I’ve been eagerly waiting to try the famous French Canadian dish, poutine, for quite some time now. Two of my close friends are Canadian and they said many times over how much they love poutine, so naturally I was curious. Thanks to my gracious friend and her family, I was able to visit Montreal and finally try poutine this week.
Without getting too sentimental, I truly believe that a people’s food is really a window into their culture, and going to La Banquise (said to be the best poutine in Montreal) was an awesome sneak peek! There are many definitions of poutine but it generally seems to be comprised of french fries, cheese curds and some sort of gravy or sauce. The cheese curds must be fresh (not more than a day old) and the gravy is typically made of some sort of stock and pepper. Right before serving, the cold curds are added and the hot gravy is poured over the dish, to heat up the cheese but not melt it. This is the result:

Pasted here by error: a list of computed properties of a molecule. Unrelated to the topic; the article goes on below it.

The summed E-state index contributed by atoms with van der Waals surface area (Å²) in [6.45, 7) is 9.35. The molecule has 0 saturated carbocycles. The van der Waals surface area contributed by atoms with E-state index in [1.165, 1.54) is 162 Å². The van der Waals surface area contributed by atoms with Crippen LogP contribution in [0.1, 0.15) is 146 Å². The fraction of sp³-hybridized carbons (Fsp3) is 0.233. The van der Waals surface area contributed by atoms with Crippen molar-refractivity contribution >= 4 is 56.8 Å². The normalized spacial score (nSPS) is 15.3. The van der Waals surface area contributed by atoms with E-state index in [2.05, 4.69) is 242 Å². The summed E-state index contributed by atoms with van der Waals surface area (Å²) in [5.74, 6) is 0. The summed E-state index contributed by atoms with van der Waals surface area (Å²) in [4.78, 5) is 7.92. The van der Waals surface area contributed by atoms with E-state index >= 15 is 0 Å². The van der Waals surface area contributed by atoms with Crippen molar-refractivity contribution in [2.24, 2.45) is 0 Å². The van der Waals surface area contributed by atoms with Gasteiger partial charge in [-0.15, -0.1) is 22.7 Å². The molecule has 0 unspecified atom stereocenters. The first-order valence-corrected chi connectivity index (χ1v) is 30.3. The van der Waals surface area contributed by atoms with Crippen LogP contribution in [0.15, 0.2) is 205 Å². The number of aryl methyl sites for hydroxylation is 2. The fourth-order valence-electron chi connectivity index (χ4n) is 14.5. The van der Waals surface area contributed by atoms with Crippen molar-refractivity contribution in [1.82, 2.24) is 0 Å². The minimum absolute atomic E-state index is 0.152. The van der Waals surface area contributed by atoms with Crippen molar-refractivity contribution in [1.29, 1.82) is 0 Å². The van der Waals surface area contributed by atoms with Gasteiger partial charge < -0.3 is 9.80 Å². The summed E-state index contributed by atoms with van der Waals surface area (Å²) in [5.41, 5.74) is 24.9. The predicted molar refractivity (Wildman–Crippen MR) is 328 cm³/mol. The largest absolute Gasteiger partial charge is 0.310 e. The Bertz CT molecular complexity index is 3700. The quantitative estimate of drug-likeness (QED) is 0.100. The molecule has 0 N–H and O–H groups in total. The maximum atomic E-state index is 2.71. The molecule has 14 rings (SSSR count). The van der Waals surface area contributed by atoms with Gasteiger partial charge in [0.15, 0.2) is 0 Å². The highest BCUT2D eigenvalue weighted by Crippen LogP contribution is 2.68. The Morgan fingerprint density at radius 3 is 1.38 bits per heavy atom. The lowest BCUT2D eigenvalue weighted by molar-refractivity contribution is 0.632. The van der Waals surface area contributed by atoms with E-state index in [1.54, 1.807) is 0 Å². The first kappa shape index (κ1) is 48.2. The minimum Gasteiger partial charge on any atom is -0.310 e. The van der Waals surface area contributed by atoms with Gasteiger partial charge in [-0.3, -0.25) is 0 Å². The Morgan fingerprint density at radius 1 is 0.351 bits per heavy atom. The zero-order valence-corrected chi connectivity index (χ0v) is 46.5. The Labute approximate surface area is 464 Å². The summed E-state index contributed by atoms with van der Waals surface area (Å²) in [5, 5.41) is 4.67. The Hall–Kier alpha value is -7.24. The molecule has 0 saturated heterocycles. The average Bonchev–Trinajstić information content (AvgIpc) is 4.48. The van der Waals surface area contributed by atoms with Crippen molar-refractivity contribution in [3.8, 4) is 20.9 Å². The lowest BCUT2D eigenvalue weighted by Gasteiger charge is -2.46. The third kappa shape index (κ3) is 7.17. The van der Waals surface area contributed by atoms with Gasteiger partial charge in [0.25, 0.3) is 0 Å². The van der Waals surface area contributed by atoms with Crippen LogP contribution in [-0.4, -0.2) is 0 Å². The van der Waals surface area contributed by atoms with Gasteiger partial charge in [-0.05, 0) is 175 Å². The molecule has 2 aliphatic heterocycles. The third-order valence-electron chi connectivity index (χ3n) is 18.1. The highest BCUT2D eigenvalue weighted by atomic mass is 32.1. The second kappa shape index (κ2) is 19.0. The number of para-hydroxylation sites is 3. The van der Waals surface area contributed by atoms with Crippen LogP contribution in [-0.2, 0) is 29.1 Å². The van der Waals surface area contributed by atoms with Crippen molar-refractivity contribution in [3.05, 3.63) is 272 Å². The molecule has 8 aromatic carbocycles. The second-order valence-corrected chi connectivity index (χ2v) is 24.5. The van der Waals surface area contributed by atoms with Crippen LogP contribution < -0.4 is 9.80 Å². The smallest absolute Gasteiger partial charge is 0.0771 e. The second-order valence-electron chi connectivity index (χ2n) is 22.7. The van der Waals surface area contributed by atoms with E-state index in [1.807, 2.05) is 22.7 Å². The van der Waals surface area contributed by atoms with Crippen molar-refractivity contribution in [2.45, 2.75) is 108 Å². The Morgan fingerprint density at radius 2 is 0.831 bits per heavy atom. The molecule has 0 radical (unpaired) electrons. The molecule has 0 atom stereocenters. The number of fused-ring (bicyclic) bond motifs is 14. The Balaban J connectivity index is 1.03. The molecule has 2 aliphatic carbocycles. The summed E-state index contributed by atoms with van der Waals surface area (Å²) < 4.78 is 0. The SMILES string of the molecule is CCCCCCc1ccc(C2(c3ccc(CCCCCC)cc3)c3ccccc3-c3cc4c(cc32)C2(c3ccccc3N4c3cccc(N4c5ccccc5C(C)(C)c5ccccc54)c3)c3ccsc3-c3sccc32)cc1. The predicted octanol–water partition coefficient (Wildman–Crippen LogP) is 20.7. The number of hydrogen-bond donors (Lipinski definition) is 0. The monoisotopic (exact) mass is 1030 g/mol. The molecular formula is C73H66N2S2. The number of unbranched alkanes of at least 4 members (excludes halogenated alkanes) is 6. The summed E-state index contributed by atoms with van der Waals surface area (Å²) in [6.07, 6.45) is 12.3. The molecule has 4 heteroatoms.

|There she is, in all her glory.|
La Banquise has 25+ types of poutine, but we got the classic. Salty crunchy fries, squeaky cheese and the warm gravy. While I don’t think I’ll be suffering withdrawal symptoms from poutine any time soon, I can definitely see how this dish is a favorite with people after a night of drinking or a day of skiing. Salt, carbs and fat… the basic elements of a good dish in my book.
Even though I didn’t try the other types of poutine, I’m giving La Banquise 9 stars – there was a line down the street to get in and there seemed to be a general consensus by locals that this was the place to try. I would definitely come back to try the ‘Poutine Kamikaze’ (merguez sausages, hot peppers and tobasco).
994, Rachel Est